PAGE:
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Telegenic


Few things were happening at once during summer of 2014: Gaza was being leveled to the ground, pictures of dead children were filling our screens, and Ozge and I were looking for a title for our new book. We didn’t have to look too hard. Benjamin Netanyahu gave it to us on a silver platter. During a televised interview at the peak of the Israeli bombardment, while answering the host’s questions, President of Israel uttered three words: “telegenically dead Palestinians”.

My initial reaction was, “is telegenic really a word?” Sounded weird, lacking, lopsided. Especially in reference to innocent civilians, mothers, children, old people who were being killed on the streets, bombed in hospital yards, en route to emergency rooms, the use of the word made my skin curl. Telegenising the dead:  so cold, remote, detached.

For almost a year Ozge and I were working on a piece, a scattered dialogue on the role of images in shaping our everyday. We had a lot we wanted to say, and a very loose structure in which to say them all. As per the ever-changing news agenda, we were constantly re-writing. The re-writes were not due to our change of mind, or change of heart, no, we knew what disturbed us, and knew what we wanted to say. But we wanted to be clear to you, the reader, as we said them all. At a time when all looked murky and mixed, we wanted our words to come out clean.

The events in Gaza helped us focus. We finished our end of things and started tightening the conversation. We wanted this to be a little more than another one of our “occasional doodles of agitated minds”. Our minds were agitated, as the world reflected back at us, also agitated. But this was not a time to get carried away. It never is.

So we shaped Telegenic. Brick by brick, word by word, idea by idea. What we left out, Thomas Keenan filled in with his elegant style. When Tom joined us at the end, it truly made all we had written so far, stand out. His thoughts touched on our between the lines, what he pointed out made our line of thinking complete.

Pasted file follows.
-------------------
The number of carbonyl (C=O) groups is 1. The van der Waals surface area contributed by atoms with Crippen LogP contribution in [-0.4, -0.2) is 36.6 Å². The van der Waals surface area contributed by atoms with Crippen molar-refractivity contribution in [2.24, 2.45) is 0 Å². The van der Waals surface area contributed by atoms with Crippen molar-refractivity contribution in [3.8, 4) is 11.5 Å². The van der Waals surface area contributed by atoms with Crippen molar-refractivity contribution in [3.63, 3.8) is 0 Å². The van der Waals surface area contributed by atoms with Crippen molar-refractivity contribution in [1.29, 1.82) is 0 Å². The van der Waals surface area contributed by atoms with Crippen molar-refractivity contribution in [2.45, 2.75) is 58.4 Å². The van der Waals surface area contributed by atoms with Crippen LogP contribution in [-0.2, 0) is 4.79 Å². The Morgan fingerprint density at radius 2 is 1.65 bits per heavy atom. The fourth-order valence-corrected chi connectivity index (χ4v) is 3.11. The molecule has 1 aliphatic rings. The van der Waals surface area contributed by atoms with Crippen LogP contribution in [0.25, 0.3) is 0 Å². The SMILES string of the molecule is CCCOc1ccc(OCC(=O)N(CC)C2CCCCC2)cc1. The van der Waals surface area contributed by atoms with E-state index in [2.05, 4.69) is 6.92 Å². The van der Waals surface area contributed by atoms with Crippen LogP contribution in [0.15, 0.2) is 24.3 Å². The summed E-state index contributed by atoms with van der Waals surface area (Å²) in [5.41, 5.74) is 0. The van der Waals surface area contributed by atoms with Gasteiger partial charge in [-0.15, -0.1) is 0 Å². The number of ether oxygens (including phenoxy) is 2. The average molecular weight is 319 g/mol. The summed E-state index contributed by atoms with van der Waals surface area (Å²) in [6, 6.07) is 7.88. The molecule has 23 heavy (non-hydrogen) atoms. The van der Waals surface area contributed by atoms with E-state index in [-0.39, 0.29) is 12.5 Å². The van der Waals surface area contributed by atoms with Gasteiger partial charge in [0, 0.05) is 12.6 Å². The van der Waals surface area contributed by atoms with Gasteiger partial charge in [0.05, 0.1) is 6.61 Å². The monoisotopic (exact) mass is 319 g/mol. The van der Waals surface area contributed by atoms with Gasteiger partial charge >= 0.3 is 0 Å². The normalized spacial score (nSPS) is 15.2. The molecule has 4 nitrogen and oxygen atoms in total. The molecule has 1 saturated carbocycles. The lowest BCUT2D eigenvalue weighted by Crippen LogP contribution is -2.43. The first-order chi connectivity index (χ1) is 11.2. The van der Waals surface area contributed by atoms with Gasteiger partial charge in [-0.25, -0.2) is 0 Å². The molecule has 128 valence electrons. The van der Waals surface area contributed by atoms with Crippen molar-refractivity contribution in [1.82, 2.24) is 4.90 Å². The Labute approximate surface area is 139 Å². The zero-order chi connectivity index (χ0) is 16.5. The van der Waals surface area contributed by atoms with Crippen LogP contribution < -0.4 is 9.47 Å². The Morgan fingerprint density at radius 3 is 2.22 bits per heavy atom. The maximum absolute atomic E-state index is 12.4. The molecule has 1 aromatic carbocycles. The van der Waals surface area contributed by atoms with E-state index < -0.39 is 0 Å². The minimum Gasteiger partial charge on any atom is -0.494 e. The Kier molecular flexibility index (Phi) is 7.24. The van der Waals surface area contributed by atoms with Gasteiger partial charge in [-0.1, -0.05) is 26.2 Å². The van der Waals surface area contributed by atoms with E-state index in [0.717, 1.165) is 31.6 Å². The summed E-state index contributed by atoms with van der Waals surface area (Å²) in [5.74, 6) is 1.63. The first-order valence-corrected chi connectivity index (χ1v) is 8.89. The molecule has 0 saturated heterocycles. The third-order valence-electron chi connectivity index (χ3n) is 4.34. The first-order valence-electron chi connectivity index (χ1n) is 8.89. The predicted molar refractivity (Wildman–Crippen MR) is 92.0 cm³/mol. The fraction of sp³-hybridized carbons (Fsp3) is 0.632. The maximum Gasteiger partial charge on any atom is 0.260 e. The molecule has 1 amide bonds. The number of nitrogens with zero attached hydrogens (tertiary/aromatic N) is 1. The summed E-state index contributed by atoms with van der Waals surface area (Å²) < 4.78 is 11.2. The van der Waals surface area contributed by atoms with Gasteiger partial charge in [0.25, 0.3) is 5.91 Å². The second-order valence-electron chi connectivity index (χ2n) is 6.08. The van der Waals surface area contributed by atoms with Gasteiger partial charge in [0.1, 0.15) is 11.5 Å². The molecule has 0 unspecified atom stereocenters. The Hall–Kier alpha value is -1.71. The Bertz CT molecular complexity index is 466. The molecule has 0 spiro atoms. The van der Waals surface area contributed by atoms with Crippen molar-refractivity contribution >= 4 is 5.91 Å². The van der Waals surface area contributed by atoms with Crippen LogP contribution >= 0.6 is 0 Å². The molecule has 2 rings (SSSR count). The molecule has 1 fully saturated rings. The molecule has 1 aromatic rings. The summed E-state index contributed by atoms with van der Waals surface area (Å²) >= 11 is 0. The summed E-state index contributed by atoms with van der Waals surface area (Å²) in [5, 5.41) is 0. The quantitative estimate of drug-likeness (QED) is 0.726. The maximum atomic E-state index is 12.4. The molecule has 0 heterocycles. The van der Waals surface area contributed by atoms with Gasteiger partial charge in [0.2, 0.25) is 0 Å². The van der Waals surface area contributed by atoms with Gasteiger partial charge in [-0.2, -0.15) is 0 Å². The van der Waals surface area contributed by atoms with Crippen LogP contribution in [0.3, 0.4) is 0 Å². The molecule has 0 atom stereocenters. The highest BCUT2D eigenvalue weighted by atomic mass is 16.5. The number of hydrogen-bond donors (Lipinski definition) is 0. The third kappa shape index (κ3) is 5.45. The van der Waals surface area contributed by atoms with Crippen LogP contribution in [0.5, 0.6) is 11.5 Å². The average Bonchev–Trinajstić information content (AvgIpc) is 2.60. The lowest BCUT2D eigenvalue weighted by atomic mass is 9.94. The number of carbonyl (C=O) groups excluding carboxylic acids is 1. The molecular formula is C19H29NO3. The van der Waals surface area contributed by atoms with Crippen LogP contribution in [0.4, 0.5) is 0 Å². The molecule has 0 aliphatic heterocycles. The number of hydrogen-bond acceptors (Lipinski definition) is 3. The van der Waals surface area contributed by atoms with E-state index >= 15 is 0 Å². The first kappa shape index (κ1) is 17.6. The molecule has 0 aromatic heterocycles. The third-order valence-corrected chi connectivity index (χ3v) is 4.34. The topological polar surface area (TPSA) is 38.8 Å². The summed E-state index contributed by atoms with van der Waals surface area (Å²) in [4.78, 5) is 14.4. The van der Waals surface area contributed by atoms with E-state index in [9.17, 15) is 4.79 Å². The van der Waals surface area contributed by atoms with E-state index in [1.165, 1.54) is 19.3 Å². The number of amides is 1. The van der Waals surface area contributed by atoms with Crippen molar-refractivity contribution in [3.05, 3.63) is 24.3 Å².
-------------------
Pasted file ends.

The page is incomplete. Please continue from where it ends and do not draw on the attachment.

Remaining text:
Telegenic is a book of random ideas, examples, musings and reflections on the rampant use and dissemination of images from conflicts, and wars; images which we simply consume. Just as one may ask: “if history only teaches us by way of telling us about wars, how can we achieve peace?” We in turn ask: “The images that we see everyday, serviced to our breakfast tables, next to our morning cereal, showing fire, blood and destruction: How do they shape our lives?”

We have much more to tell you, Ozge and I. Telegenic is only the beginning. We feel, in an era in which history is being recorded at the speed of light, around the world, we need to take a step back, take a deep breath, and try and see despite the cloud and the debris around us. We need to ask ourselves: “Where exactly are we headed?” We place the questions. Should you wish to join our quest to find the answers, then you may:

This Saturday, 18/10/2014 at 17:00 Istanbul time. We will be tweeting our Q&A session from the third floor of Elhamra Han, Istiklal Caddesi, Beyoglu under the hashtags #Telegenic and #Telejenik. Feel free to join us either at the venue, where you may also pick up a free copy of the book, or online. As @bikem71 and @ozge_ersoy we will be there.

Telegenic is a book written in bilingual format (English and Turkish) by Bikem Ekberzade and Ozge Ersoy with contribution from Thomas Keenan. The book was commissioned by SPOT Production Fund 2014 to the authors and is part of the Anyone Could Be a Sculptor One Day exhibit opened in Istanbul on 20 September.

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